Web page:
A tradition that can define a family
by ndslc (click here to email the poster) (2005-11-09 01:07:26)
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  In reply to: The broken link: What has ND's football tradition meant to you?  posted by Board Ops



I still remember the day vividly. Dad rounded up me and my brother and announced that this was the year we would be introduced to Notre Dame football. It was late summer/early fall 1988 and he sure picked a great season for us to begin following ND football. We were spoiled. We would sit around the TV, cheering for the Irish, beginning a love of a university that we really only knew because it was on dad's degree. We grew closer as a family that year, all because of ND football. I know the bookstore loved my parents that Christmas....the Sears catalog took a back seat to the ND catalog that year. We were rewarded with a National Championship. The next year began and there wasn't a doubt. These boys were special. Notre Dame football was our must see TV from that season forward. Notre Dame and football became a topic on every phone conversation we had with any family member, friend, etc.

Then came the time for me to apply to college. It was the Jesuits vs. Notre Dame and my dad never pressured me to go to his alma mater. All of my acceptance letters came but no word from Notre Dame. At that time my dad was traveling for work and there were two weekends a month he would come home. It was a Saturday afternoon and my dad was home, my brother found me to say that he saw the mail delivered (family rule, I was the only one allowed to get the mail until all my letters arrived). Sure enough there was a letter from ND. I brought it into the house and opened it. I began reading the letter and you get to the part about being accepted and well, holy hell broke loose. The family thought someone had died downstairs but the letter in my hand told the story. Tears, phone calls and a celebratory dinner later.....and ND had me won over. When my high school found out, you would have thought we won the lottery. They paraded my acceptance letter around like it was a letter from the Pope. Our Catholic high school sent students to the top universities, but the only acceptance letter they cared about that year was the one from South Bend.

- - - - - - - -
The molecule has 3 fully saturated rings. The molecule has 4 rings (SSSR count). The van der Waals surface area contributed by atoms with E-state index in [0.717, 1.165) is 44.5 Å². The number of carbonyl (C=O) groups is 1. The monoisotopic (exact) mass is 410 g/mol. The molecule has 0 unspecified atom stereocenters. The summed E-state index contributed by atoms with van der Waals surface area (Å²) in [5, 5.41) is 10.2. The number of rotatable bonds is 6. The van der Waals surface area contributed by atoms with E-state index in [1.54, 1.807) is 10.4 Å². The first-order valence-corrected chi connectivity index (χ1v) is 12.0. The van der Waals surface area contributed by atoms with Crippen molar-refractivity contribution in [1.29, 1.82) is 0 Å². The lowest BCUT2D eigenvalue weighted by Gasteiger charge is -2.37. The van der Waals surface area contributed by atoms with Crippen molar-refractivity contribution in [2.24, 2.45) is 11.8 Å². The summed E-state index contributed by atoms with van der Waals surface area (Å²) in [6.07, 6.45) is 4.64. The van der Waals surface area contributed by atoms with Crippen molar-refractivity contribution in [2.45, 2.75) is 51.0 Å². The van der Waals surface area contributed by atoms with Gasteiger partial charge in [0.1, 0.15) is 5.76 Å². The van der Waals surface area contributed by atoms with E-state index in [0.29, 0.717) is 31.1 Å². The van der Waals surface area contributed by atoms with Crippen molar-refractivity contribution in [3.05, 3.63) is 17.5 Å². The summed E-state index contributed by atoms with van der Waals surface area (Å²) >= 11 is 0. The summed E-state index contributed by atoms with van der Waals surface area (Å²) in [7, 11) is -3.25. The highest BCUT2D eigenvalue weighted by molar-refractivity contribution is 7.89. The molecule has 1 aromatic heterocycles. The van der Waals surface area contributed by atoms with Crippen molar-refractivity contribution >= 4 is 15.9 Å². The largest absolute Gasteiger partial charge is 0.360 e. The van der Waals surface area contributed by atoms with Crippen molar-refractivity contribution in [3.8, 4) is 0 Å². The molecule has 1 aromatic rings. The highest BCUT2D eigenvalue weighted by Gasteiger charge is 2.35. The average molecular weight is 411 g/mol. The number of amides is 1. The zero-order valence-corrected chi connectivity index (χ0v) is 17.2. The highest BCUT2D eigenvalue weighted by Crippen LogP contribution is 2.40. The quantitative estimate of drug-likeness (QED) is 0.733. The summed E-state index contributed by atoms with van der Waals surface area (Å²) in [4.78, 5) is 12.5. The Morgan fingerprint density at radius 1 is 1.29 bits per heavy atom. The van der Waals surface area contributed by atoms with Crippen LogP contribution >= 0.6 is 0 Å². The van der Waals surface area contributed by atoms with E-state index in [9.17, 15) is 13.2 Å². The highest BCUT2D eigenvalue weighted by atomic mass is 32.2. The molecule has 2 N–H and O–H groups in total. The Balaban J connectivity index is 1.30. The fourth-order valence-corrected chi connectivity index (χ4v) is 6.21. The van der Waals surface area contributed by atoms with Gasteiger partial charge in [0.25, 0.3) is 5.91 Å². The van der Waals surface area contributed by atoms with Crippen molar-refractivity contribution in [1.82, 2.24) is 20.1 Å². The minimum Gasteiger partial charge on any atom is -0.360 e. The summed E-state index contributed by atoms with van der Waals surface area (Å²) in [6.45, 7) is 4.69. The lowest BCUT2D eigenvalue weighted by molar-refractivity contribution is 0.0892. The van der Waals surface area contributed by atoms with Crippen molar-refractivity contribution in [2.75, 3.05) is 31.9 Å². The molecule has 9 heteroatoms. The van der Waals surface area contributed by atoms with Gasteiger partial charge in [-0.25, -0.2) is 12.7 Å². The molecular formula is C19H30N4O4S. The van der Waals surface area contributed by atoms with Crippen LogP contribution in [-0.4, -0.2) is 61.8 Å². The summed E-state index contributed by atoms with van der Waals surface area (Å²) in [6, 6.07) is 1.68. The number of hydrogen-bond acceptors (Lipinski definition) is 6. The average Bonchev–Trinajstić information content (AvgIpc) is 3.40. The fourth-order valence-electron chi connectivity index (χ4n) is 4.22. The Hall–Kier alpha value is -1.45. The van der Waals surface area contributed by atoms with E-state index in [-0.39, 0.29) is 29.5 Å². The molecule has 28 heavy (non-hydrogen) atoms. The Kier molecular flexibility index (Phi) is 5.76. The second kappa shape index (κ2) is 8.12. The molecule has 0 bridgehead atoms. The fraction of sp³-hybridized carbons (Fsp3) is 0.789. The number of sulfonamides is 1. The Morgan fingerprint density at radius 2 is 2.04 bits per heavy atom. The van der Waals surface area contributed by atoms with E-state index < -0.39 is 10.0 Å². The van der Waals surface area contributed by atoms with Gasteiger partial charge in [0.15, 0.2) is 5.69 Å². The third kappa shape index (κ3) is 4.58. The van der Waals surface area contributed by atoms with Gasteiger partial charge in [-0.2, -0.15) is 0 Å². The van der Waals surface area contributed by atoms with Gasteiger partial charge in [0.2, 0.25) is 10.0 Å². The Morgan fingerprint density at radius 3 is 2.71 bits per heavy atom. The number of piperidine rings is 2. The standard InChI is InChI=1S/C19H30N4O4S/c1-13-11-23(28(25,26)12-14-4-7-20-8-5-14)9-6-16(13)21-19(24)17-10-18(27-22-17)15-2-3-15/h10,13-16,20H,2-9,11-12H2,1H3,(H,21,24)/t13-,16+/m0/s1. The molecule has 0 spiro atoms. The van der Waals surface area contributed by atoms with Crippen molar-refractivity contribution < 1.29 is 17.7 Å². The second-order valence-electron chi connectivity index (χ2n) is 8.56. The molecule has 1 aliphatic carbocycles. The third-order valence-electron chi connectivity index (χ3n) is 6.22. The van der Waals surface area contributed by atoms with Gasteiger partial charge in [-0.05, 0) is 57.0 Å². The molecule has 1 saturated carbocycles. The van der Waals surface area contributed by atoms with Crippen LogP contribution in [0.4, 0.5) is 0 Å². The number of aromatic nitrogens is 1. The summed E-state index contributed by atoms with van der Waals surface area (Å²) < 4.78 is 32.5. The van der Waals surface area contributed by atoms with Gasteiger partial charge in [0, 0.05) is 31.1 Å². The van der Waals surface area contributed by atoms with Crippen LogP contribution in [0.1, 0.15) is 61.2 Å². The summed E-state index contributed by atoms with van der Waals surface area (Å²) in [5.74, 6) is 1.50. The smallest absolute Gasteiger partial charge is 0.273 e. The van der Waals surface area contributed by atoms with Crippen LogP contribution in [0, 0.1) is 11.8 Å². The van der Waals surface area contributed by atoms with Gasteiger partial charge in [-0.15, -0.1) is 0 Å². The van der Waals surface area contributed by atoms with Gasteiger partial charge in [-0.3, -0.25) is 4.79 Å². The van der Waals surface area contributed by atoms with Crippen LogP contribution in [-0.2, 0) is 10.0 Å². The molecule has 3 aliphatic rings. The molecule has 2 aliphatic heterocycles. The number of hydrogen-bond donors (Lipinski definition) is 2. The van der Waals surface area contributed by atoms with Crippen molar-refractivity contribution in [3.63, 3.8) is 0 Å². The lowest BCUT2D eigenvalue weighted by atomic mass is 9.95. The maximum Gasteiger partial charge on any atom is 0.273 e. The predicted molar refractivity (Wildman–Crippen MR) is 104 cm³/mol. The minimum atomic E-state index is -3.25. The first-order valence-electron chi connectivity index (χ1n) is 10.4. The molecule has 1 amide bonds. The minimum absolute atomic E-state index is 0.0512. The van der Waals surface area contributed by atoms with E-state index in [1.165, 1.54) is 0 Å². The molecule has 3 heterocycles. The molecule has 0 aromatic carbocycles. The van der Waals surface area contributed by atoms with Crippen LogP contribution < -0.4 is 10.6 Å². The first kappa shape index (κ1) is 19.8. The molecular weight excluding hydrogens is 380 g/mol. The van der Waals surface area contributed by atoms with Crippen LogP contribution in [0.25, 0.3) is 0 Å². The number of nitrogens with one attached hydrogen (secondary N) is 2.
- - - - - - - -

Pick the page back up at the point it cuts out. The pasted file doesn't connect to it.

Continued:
We move forward to the 1993 football season. I'm a freshman and after every victory, my dad calls to remind me how lucky I am to be experiencing such a magical season as a freshman. Then he tells me about his freshman year in 1966. We are not only sharing the same University, but also sharing the same football experiences. The two of us became very close over the next four years.

Notre Dame and Fighting Irish football define a family throughout the world too numerous to even begin to quantify, but to the four people in my family it has been a tie that binds us to our past, present and future. Our future generations will hear about the glory days, back in the day, we can only hope they have the opportunity to experience it first hand, because I can attest that there is nothing stronger and more powerful than a son and father sharing similar moments that occured decades apart.


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